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Minerva board approves new heating system

Highway Supervisor Bruce McGinn said the new heating system can save 71 percent over current heating costs in the town highway and parks and recreation building. Supervisor Sue Montgomery Corey said wood is green because it's renewable, locally-sourced energy.

Highway Supervisor Bruce McGinn said the new heating system can save 71 percent over current heating costs in the town highway and parks and recreation building. Supervisor Sue Montgomery Corey said wood is green because it's renewable, locally-sourced energy. Photo by John Grybos.

— A new wood-boiler heat system for town buildings was approved by a three-to-two vote after animated discussion at the town meeting Oct. 6.

Projections Highway Superintendent Bruce McGinn has seen estimate a 71 percent savings on energy expenses compared to current, fuel heating.

The total project will cost $68,960, with the motion passed approving up to $70,000 for the system from the town’s fund balance.

The costs include a wood shed to house the boilers and wood to be burned, along with space to get some of the highway department’s equipment under cover and out of the weather.

Council member Elizabeth LaMay was concerned that the project wasn’t budgeted, and the town’s citizens may feel that the council was hasty in moving the project forward because of that.

LaMay asked if greener options might be possible, like solar water heating or geothermal energy.

Town Supervisor Sue Montgomery Corey responded that wood is a locally-sourced, renewable energy resource, so it is green.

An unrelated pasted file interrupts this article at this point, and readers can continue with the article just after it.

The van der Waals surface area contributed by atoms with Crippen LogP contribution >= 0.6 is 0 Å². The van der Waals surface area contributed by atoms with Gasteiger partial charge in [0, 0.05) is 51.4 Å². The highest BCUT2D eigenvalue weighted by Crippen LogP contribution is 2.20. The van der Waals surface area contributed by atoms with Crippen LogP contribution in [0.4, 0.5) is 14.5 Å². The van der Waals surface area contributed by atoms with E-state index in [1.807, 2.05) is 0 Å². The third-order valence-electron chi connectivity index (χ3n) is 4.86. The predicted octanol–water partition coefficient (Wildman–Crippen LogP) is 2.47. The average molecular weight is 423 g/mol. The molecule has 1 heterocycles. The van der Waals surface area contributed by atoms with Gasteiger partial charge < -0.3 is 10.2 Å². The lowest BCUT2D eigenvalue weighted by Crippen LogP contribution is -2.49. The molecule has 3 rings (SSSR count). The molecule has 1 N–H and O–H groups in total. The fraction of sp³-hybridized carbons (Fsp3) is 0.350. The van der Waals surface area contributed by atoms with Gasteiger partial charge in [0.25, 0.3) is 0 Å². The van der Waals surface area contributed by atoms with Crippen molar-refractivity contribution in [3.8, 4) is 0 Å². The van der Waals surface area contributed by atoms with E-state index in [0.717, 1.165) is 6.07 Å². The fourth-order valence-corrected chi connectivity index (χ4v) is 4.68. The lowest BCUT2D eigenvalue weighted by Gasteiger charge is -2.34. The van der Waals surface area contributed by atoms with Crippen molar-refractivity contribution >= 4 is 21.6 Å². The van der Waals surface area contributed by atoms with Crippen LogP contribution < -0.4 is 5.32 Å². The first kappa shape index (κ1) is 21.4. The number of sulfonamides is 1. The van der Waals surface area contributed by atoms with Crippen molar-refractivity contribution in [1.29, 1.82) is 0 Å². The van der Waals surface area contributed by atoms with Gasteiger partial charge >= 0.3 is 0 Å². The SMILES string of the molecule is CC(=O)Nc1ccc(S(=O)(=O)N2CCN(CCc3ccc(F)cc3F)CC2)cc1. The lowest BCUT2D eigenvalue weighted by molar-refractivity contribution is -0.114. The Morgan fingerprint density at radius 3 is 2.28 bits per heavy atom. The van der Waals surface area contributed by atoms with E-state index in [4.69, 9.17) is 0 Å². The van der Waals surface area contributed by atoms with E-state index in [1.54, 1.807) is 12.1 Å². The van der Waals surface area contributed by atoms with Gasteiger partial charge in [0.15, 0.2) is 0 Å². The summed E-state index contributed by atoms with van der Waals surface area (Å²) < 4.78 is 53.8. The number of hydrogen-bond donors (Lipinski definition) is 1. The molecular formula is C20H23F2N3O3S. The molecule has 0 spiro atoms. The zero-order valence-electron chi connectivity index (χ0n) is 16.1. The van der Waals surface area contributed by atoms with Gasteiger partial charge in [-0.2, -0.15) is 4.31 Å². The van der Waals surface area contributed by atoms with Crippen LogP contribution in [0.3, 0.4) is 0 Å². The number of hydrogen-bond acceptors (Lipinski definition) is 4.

Though Corey understood that the project not being accounted for in the budget makes approving it more difficult, the heating system will save the town and taxpayers a lot of money, which will make it easier to work within the state 2 percent tax cap next year.

McGinn said that because of the 2 percent tax cap, the budget the town has now will be more or less the budget they have for a few years. If they can save money they’ve budgeted this year in energy costs, then the money saved is freed up to move wherever else it’s needed.

Council Member Stephen McNally said that with the cost of fuel rising quickly, a projected 10-year cycle for the energy savings covering the cost of purchase and installation for the new systems may be shorter.

If fuel costs are higher, then greater savings will be had every winter, returning the town’s investment and saving the taxpayers money for the projected 20- or 25-year life of the wood boilers, said McNally.

The board should look at this as an investment, not an expense, said McNally.

“For the next 20 years, we’re going to save money,” he said.

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